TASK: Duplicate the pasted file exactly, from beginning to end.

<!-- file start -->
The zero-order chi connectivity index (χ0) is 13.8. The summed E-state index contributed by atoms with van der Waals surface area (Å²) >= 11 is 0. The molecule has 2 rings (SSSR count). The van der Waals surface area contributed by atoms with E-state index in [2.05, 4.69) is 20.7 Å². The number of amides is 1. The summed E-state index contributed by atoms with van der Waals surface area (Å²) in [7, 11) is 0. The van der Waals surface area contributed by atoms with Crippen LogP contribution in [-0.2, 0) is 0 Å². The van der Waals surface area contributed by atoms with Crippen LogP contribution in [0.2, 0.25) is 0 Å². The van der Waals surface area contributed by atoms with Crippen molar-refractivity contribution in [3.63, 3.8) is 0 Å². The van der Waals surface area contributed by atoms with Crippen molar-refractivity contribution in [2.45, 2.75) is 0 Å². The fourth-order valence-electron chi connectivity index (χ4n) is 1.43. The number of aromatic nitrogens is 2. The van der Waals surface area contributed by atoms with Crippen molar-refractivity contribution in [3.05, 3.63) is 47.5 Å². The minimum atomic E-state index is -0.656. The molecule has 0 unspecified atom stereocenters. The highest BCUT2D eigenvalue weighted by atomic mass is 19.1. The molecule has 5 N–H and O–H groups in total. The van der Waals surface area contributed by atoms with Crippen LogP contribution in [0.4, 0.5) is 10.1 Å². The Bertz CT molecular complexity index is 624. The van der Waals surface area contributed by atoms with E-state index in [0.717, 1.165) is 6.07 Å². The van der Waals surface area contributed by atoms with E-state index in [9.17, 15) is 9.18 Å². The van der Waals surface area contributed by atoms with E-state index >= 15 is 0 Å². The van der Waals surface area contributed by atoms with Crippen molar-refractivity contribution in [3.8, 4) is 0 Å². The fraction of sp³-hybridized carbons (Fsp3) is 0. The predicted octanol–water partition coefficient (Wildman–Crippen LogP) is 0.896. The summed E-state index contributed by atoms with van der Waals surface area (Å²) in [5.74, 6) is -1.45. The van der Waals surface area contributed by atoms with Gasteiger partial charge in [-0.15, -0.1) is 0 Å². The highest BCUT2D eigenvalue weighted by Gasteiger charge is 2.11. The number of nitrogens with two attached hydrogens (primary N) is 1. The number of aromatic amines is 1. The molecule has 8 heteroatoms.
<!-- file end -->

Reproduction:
The zero-order chi connectivity index (χ0) is 13.8. The summed E-state index contributed by atoms with van der Waals surface area (Å²) >= 11 is 0. The molecule has 2 rings (SSSR count). The van der Waals surface area contributed by atoms with E-state index in [2.05, 4.69) is 20.7 Å². The number of amides is 1. The summed E-state index contributed by atoms with van der Waals surface area (Å²) in [7, 11) is 0. The van der Waals surface area contributed by atoms with Crippen LogP contribution in [-0.2, 0) is 0 Å². The van der Waals surface area contributed by atoms with Crippen LogP contribution in [0.2, 0.25) is 0 Å². The van der Waals surface area contributed by atoms with Crippen molar-refractivity contribution in [3.63, 3.8) is 0 Å². The van der Waals surface area contributed by atoms with Crippen molar-refractivity contribution in [2.45, 2.75) is 0 Å². The fourth-order valence-electron chi connectivity index (χ4n) is 1.43. The number of aromatic nitrogens is 2. The van der Waals surface area contributed by atoms with Crippen molar-refractivity contribution in [3.05, 3.63) is 47.5 Å². The minimum atomic E-state index is -0.656. The molecule has 0 unspecified atom stereocenters. The highest BCUT2D eigenvalue weighted by atomic mass is 19.1. The molecule has 5 N–H and O–H groups in total. The van der Waals surface area contributed by atoms with Crippen LogP contribution in [0.4, 0.5) is 10.1 Å². The Bertz CT molecular complexity index is 624. The van der Waals surface area contributed by atoms with E-state index in [0.717, 1.165) is 6.07 Å². The van der Waals surface area contributed by atoms with E-state index in [9.17, 15) is 9.18 Å². The van der Waals surface area contributed by atoms with E-state index >= 15 is 0 Å². The van der Waals surface area contributed by atoms with Crippen molar-refractivity contribution in [3.8, 4) is 0 Å². The fraction of sp³-hybridized carbons (Fsp3) is 0. The predicted octanol–water partition coefficient (Wildman–Crippen LogP) is 0.896. The summed E-state index contributed by atoms with van der Waals surface area (Å²) in [5.74, 6) is -1.45. The van der Waals surface area contributed by atoms with Gasteiger partial charge in [-0.15, -0.1) is 0 Å². The highest BCUT2D eigenvalue weighted by Gasteiger charge is 2.11. The number of nitrogens with two attached hydrogens (primary N) is 1. The number of aromatic amines is 1. The molecule has 8 heteroatoms.